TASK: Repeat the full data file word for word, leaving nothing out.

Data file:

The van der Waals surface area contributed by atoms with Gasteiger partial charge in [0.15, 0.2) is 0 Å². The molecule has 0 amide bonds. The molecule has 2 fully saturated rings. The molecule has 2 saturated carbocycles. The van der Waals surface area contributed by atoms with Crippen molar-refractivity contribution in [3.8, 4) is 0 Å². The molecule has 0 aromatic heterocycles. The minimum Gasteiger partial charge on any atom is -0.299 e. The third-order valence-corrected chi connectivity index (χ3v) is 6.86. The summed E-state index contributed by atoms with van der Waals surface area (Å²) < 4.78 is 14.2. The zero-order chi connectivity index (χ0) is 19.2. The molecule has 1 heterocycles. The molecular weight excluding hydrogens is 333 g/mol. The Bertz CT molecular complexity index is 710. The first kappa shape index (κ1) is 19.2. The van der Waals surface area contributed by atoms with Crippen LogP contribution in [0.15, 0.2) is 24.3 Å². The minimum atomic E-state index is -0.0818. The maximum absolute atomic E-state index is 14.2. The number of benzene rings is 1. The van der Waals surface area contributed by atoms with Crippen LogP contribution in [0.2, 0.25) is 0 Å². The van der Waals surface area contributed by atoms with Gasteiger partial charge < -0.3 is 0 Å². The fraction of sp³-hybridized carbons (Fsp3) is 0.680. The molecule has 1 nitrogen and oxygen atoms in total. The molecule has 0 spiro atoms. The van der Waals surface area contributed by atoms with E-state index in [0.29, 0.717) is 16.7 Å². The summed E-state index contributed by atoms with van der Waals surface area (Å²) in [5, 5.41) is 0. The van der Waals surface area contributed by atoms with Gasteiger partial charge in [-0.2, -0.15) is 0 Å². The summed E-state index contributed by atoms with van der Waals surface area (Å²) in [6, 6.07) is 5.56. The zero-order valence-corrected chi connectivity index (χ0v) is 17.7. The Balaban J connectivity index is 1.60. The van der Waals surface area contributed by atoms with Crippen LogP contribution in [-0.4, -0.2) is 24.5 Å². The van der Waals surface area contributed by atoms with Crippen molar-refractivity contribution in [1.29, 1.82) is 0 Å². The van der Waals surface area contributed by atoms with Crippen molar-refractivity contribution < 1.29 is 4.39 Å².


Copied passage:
The van der Waals surface area contributed by atoms with Gasteiger partial charge in [0.15, 0.2) is 0 Å². The molecule has 0 amide bonds. The molecule has 2 fully saturated rings. The molecule has 2 saturated carbocycles. The van der Waals surface area contributed by atoms with Crippen molar-refractivity contribution in [3.8, 4) is 0 Å². The molecule has 0 aromatic heterocycles. The minimum Gasteiger partial charge on any atom is -0.299 e. The third-order valence-corrected chi connectivity index (χ3v) is 6.86. The summed E-state index contributed by atoms with van der Waals surface area (Å²) < 4.78 is 14.2. The zero-order chi connectivity index (χ0) is 19.2. The molecule has 1 heterocycles. The molecular weight excluding hydrogens is 333 g/mol. The Bertz CT molecular complexity index is 710. The first kappa shape index (κ1) is 19.2. The van der Waals surface area contributed by atoms with Crippen LogP contribution in [0.15, 0.2) is 24.3 Å². The minimum atomic E-state index is -0.0818. The maximum absolute atomic E-state index is 14.2. The number of benzene rings is 1. The van der Waals surface area contributed by atoms with Crippen LogP contribution in [0.2, 0.25) is 0 Å². The van der Waals surface area contributed by atoms with Gasteiger partial charge < -0.3 is 0 Å². The fraction of sp³-hybridized carbons (Fsp3) is 0.680. The molecule has 1 nitrogen and oxygen atoms in total. The molecule has 0 spiro atoms. The van der Waals surface area contributed by atoms with E-state index in [0.29, 0.717) is 16.7 Å². The summed E-state index contributed by atoms with van der Waals surface area (Å²) in [5, 5.41) is 0. The van der Waals surface area contributed by atoms with Gasteiger partial charge in [-0.2, -0.15) is 0 Å². The summed E-state index contributed by atoms with van der Waals surface area (Å²) in [6, 6.07) is 5.56. The zero-order valence-corrected chi connectivity index (χ0v) is 17.7. The Balaban J connectivity index is 1.60. The van der Waals surface area contributed by atoms with Crippen LogP contribution in [-0.4, -0.2) is 24.5 Å². The van der Waals surface area contributed by atoms with Crippen molar-refractivity contribution in [1.29, 1.82) is 0 Å². The van der Waals surface area contributed by atoms with Crippen molar-refractivity contribution < 1.29 is 4.39 Å².